Today was a long day of driving far out into the rural Mokhotlong mountains, hours away from TTL, to visit with some old friends.
Namely, Seithati, Ntseliseng and Karabo — three former residents of the TTL safe-home and three of the babies who I have become closest with in my time here.
When we got to the Linakaneng Clinic, Matello, our outreach coordinator, and I headed inside.
The first face I saw was Karabo’s, who just left TTL about a week ago.
She recognized me at once and smiled big, sticking her arms out. I said hello to her mother, who I know well, and picked Karabo up. She laughed and gave me a “high five.” The other women in the clinic laughed themselves and talked quickly to each other in amused tones, and I could tell they were amazed by the clear relationship between Karabo and me. I just smiled, and handed Karabo back to her mother as Matello and I began talking with the clinic nurses about a variety of issues — among them a shortage of Kaletra, an ARV medication for HIV that one of our clients at the clinic is on and needs more of soon.
After a few minutes I walked outside, and standing there by the door was Seithati — my all-time favorite TTL baby. I’d been there when we’d found her almost 8 months ago, and had seen her go from a shy malnourished child to an out-going, brilliant, healthy, rambunctious toddler at TTL.
Now, I recognized her at once, said her full name out loud in surprise and laughed, and she smiled up at me sheepishly.
“Ay, Ntate,” she said.
I could tell she recognized me, but she was back to her old shy self, despite still looking relatively healthy.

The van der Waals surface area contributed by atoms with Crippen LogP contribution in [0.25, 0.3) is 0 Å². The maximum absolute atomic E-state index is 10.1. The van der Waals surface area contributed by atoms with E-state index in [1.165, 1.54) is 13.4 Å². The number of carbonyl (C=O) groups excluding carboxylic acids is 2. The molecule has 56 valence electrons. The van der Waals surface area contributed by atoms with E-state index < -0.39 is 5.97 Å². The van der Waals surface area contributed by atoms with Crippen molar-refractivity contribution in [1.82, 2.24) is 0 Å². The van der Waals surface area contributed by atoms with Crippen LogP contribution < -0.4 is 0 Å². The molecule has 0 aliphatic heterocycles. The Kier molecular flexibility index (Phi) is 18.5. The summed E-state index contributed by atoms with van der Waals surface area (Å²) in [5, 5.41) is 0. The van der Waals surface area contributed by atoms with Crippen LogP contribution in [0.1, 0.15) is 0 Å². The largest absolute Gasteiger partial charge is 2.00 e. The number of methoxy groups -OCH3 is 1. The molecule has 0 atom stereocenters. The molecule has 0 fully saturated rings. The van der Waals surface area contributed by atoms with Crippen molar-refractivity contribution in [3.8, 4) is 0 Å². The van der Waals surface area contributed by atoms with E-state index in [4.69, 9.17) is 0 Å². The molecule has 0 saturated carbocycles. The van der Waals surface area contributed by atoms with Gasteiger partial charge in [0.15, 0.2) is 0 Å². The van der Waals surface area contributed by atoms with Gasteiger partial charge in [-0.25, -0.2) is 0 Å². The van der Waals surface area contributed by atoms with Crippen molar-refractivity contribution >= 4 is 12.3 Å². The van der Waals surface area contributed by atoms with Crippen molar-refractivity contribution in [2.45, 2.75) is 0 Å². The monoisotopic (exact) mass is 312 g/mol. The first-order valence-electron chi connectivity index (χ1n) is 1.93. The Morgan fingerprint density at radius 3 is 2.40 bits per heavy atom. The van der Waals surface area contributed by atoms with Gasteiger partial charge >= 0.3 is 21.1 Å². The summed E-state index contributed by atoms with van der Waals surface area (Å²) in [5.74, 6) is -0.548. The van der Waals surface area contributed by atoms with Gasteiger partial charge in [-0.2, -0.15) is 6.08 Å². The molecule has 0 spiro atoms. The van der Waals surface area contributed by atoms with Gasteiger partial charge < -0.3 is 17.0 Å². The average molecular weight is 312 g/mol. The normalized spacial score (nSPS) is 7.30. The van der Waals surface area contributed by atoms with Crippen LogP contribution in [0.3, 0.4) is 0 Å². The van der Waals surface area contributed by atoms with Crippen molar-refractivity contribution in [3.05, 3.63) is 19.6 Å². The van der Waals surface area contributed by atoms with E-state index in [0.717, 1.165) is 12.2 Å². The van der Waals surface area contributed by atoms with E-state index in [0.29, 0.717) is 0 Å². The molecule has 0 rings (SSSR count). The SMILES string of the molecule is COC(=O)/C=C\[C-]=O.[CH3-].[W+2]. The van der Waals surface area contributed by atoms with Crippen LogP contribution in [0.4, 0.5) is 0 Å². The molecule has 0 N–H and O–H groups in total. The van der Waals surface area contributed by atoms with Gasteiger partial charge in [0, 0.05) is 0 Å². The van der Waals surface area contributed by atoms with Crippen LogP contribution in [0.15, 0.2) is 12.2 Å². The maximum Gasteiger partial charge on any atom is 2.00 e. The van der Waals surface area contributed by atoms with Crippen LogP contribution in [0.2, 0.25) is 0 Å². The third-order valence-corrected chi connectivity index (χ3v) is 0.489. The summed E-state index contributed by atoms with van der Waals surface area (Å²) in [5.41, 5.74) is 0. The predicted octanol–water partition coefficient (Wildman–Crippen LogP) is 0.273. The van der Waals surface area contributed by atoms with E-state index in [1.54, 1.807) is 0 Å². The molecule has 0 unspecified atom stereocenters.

“Come here,” I said in Sesotho after kneeling down, and she walked over to me. I picked her up, and she wrapped her small fingers around one of my own, just as she always used to do. It sounds sappy, but my heart melted.
“Ho jwang?” I asked her. “How is it?”
“Ho sharp,” she said. “It’s good.”
I laughed and put her down. She looked up at me with curious eyes.
She continued to take everything in as Matello and I weighed and measured all of our baby clients, some of whom I didn’t know, and gave out some food provisions.
Seeing Seithati again was a great experience, despite our finding out that she has a cough that has been lingering for a while. I hope as the weather continues to improve, she’ll get over it.
After the clinic, Matello and I headed off again, further out along the ever-deteriorating road, until we reached a designated meeting spot with another client.
There was Ntseliseng, being carried up the hill by her aunt, who had claimed Ntseliseng at TTL while I was in the U.S. at the beginning of September.
I jumped out of the car and said, “Hey uena, Ntseliseng!” — “Hey you, Ntseliseng!”
Always the expressive one, though she still doesn’t talk, Ntseliseng raised her eyebrows and smiled wide, showing her surprise at seeing me. Her face was as animated and telling as an adult’s, and it got a big laugh out of me. She laughed too.
I was happy she remembered me, and went over to her. Her aunt untied the blanket that was holding Ntseliseng on her back, and I scooped my old buddy into my arms. She smiled.
We went into a nearby home — the owner of which had pleasant experiences with TTL in the past — and weighed and measured Ntseliseng. She was so scared of the process she peed on the scale, which I ignored as I scooped her back up before taking the scale outside to dry off. She had the signs of a rash — which thankfully had already started clearing up — but overall she looked good.
After saying our goodbyes, Matello and I took the long road home.
As I drove, I marveled at the strength of my feelings for the three little girls. They may soon forget me, I know, but I won’t forget them.
The TTLF Fellow is a representative of the North American organisation Touching Tiny Lives Foundation. Based for one year in Mokhotlong, Lesotho, the TTLF Fellow serves in an administrative support capacity for the Basotho charity Touching Tiny Lives (TTL).